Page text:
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You won’t believe how different these foreign markets are

Publish Date: January 23, 2024

Written by Jim Dalrymple II

- Originally published at Inman News - Jim Dalrymple II

Canada has shorter mortgage terms, which are now forcing people to move. Meanwhile in Australia, most buyers don’t even use agents.

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Inman readers are generally familiar with the nuts and bolts of an American real estate transaction. Homes go up on multiple listing services (MLS), sellers pay commissions (at least for now) and agents then split those commissions.

But Tuesday afternoon at Inman Connect New York, a pair of agents from different countries shared the ways in which their markets differ from the U.S., and the differences are huge. While some foreign markets offer lessons in what the U.S. might do better, plenty of what goes on overseas might also make American agents happy for the way the system works at home.

Australia

Michael Sheargold is the head coach at his eponymous real estate coaching firm and spent his time on stage Tuesday explaining the stark differences between the U.S. and his home country of Australia.

Among other things, Sheargold said there is no MLS in Australia. That means agents go directly to one of the two big Australian portals to post listings, and the cost to get the listings up runs anywhere between $600 and $6,000.

However, the homeseller typically foots that bill, as they do for all the marketing costs involved in selling a home. In fact, Sheargold said sellers’ agents have to discuss three financial issues with their clients: the price of the home, the amount of commission that’ll be paid, and the amount the seller will spend on marketing.

According to Sheargold, this creates a somewhat different culture in Australia.

“In the U.S., we’re looking for the lowest amount we can spend on marketing,” he explained. “But in Australia, it’s a question of the highest exposure.”

Having sellers foot more of the marketing costs for a home sale may not sound like such a bad deal. But there’s also another big cultural difference between the U.S. and Australia, and it’s one American industry pros may not love: Buyers’ agents are quite rare.

“Maybe one in 40 transactions have a buyers agent,” Sheargold said.

From left to right, moderator Amy Somerville, David Hutchinson and Michael Sheargold at Inman Connect New York on Tuesday. Credit: AJ Canaria Creative Services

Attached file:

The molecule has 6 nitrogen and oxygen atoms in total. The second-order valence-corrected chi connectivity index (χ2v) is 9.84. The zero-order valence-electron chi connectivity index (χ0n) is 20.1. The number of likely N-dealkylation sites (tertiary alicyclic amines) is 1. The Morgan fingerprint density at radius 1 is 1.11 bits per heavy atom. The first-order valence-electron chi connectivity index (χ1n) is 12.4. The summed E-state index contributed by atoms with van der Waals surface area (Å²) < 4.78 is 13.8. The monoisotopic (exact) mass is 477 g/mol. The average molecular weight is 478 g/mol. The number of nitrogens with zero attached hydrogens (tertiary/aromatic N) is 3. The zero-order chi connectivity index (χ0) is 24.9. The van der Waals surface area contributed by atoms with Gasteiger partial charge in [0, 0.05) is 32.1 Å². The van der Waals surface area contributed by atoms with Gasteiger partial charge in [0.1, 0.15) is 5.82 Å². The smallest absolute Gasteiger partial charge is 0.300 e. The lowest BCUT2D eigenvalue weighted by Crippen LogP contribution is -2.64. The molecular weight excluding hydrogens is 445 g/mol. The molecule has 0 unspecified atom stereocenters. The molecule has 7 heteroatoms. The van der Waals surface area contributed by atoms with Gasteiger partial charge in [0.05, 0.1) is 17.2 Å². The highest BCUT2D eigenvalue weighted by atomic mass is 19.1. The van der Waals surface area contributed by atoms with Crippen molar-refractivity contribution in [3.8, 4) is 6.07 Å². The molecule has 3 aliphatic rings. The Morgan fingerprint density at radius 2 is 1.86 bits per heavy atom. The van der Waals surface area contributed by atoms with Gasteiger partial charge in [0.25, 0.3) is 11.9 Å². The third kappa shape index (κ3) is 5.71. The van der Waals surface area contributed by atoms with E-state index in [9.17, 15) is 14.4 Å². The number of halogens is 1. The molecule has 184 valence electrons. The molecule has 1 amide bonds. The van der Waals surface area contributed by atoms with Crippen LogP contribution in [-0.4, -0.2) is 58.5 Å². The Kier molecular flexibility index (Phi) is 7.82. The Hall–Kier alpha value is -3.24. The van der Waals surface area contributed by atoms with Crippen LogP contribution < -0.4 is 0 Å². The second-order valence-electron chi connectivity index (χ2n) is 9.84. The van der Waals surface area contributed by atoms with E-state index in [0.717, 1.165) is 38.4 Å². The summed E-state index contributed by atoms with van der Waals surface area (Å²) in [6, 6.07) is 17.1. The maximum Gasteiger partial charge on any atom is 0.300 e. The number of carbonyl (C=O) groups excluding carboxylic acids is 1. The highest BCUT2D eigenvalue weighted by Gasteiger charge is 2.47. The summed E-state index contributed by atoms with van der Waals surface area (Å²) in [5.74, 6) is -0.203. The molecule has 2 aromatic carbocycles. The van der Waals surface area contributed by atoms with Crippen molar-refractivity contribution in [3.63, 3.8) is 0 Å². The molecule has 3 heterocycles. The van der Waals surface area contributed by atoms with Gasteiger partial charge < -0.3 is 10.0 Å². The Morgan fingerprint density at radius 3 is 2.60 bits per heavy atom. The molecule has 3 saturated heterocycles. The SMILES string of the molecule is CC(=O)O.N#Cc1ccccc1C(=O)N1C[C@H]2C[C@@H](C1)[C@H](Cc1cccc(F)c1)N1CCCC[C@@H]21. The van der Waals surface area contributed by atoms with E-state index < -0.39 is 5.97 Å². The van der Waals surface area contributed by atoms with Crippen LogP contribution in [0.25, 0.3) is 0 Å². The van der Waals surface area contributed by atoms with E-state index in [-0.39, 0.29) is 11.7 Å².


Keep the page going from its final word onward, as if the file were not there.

Canada

David Hutchinson, broker at RARE Real Estate in Toronto, Canada, shared the stage Tuesday with Sheargold. He said that his country often follows U.S. trends when it comes to real estate, though with a lag time of a few years. And he specifically indicated that he’d prefer it if Canada doesn’t start seeing the same commission lawsuits that are currently roiling the U.S.

Despite following similar trends, though, Hutchinson also said there are some significant differences between the U.S. and Canada — one of which is that in Canada, mortgages typically only last five years or less. The result of this different mortgage landscape is that many Canadians who obtained favorable rates a few years ago are now up for renewal, and are now staring down the barrel of much higher rates.

“A lot of people in the U.S. are not moving right now because they’re locked in,” Hutchinson noted, before pointing out that in Canada the opposite is happening right now thanks to mortgage renewals. “They don’t have a choice but to move.”

Hutchinson also said that another difference between the U.S. and Canada has to do with privacy laws. In the U.S., agents can run marketing campaigns using highly targeted data and social media tools — things that ensure their ads are reaching people who might want to see them.

In Canada, however, data laws make it harder to target interested consumers, which means that “we’re not able to run targeted ads,” Hutchinson said.

The result is that Canadian agents pay a lot for lower quality online leads compared to their American counterparts. And in Hutchinson’s case specifically, that has made online marketing less worth it in general.

“We tend to direct our money,” he said, “away from marketing and toward client retention.”

Email Jim Dalrymple II

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